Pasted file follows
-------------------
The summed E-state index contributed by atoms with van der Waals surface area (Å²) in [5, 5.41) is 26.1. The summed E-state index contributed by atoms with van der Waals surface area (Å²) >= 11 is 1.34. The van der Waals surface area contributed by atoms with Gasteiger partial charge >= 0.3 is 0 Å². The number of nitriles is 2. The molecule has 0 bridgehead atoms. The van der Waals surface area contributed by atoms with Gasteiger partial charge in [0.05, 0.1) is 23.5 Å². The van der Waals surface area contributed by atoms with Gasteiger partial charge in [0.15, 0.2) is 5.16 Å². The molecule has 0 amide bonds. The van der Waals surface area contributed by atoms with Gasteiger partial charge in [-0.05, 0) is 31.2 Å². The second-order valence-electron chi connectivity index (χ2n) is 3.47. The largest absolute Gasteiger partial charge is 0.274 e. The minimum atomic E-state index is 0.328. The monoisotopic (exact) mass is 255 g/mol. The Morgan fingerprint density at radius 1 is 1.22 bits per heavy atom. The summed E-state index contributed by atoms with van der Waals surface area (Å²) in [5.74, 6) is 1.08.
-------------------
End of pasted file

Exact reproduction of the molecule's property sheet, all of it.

The summed E-state index contributed by atoms with van der Waals surface area (Å²) in [5, 5.41) is 26.1. The summed E-state index contributed by atoms with van der Waals surface area (Å²) >= 11 is 1.34. The van der Waals surface area contributed by atoms with Gasteiger partial charge >= 0.3 is 0 Å². The number of nitriles is 2. The molecule has 0 bridgehead atoms. The van der Waals surface area contributed by atoms with Gasteiger partial charge in [0.05, 0.1) is 23.5 Å². The van der Waals surface area contributed by atoms with Gasteiger partial charge in [0.15, 0.2) is 5.16 Å². The molecule has 0 amide bonds. The van der Waals surface area contributed by atoms with Gasteiger partial charge in [-0.05, 0) is 31.2 Å². The second-order valence-electron chi connectivity index (χ2n) is 3.47. The largest absolute Gasteiger partial charge is 0.274 e. The minimum atomic E-state index is 0.328. The monoisotopic (exact) mass is 255 g/mol. The Morgan fingerprint density at radius 1 is 1.22 bits per heavy atom. The summed E-state index contributed by atoms with van der Waals surface area (Å²) in [5.74, 6) is 1.08.